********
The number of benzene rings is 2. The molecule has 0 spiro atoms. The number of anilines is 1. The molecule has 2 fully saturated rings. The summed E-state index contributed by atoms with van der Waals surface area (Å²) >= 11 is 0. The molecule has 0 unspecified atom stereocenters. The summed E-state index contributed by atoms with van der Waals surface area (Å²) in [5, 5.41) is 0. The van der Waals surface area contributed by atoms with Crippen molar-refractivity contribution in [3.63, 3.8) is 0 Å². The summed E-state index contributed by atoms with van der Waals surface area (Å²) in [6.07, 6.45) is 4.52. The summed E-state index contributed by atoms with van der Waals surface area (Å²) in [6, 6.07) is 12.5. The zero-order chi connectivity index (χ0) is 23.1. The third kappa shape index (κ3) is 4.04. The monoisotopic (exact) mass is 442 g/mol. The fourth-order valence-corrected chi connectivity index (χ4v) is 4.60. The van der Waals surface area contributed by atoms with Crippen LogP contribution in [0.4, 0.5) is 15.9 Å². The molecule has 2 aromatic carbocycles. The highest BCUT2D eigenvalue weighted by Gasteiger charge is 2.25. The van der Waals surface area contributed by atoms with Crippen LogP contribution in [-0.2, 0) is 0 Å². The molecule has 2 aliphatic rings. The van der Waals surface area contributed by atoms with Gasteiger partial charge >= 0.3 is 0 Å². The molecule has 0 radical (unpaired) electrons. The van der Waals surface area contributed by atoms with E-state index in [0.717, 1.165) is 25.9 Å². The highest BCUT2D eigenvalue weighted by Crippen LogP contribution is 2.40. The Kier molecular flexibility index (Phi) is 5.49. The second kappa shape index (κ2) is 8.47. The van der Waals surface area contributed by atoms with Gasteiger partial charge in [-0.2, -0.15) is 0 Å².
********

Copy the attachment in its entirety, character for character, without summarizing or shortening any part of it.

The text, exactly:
The number of benzene rings is 2. The molecule has 0 spiro atoms. The number of anilines is 1. The molecule has 2 fully saturated rings. The summed E-state index contributed by atoms with van der Waals surface area (Å²) >= 11 is 0. The molecule has 0 unspecified atom stereocenters. The summed E-state index contributed by atoms with van der Waals surface area (Å²) in [5, 5.41) is 0. The van der Waals surface area contributed by atoms with Crippen molar-refractivity contribution in [3.63, 3.8) is 0 Å². The summed E-state index contributed by atoms with van der Waals surface area (Å²) in [6.07, 6.45) is 4.52. The summed E-state index contributed by atoms with van der Waals surface area (Å²) in [6, 6.07) is 12.5. The zero-order chi connectivity index (χ0) is 23.1. The third kappa shape index (κ3) is 4.04. The monoisotopic (exact) mass is 442 g/mol. The fourth-order valence-corrected chi connectivity index (χ4v) is 4.60. The van der Waals surface area contributed by atoms with Crippen LogP contribution in [0.4, 0.5) is 15.9 Å². The molecule has 2 aromatic carbocycles. The highest BCUT2D eigenvalue weighted by Gasteiger charge is 2.25. The van der Waals surface area contributed by atoms with Crippen LogP contribution in [-0.2, 0) is 0 Å². The molecule has 2 aliphatic rings. The van der Waals surface area contributed by atoms with Gasteiger partial charge >= 0.3 is 0 Å². The molecule has 0 radical (unpaired) electrons. The van der Waals surface area contributed by atoms with E-state index in [0.717, 1.165) is 25.9 Å². The highest BCUT2D eigenvalue weighted by Crippen LogP contribution is 2.40. The Kier molecular flexibility index (Phi) is 5.49. The second kappa shape index (κ2) is 8.47. The van der Waals surface area contributed by atoms with Gasteiger partial charge in [-0.2, -0.15) is 0 Å².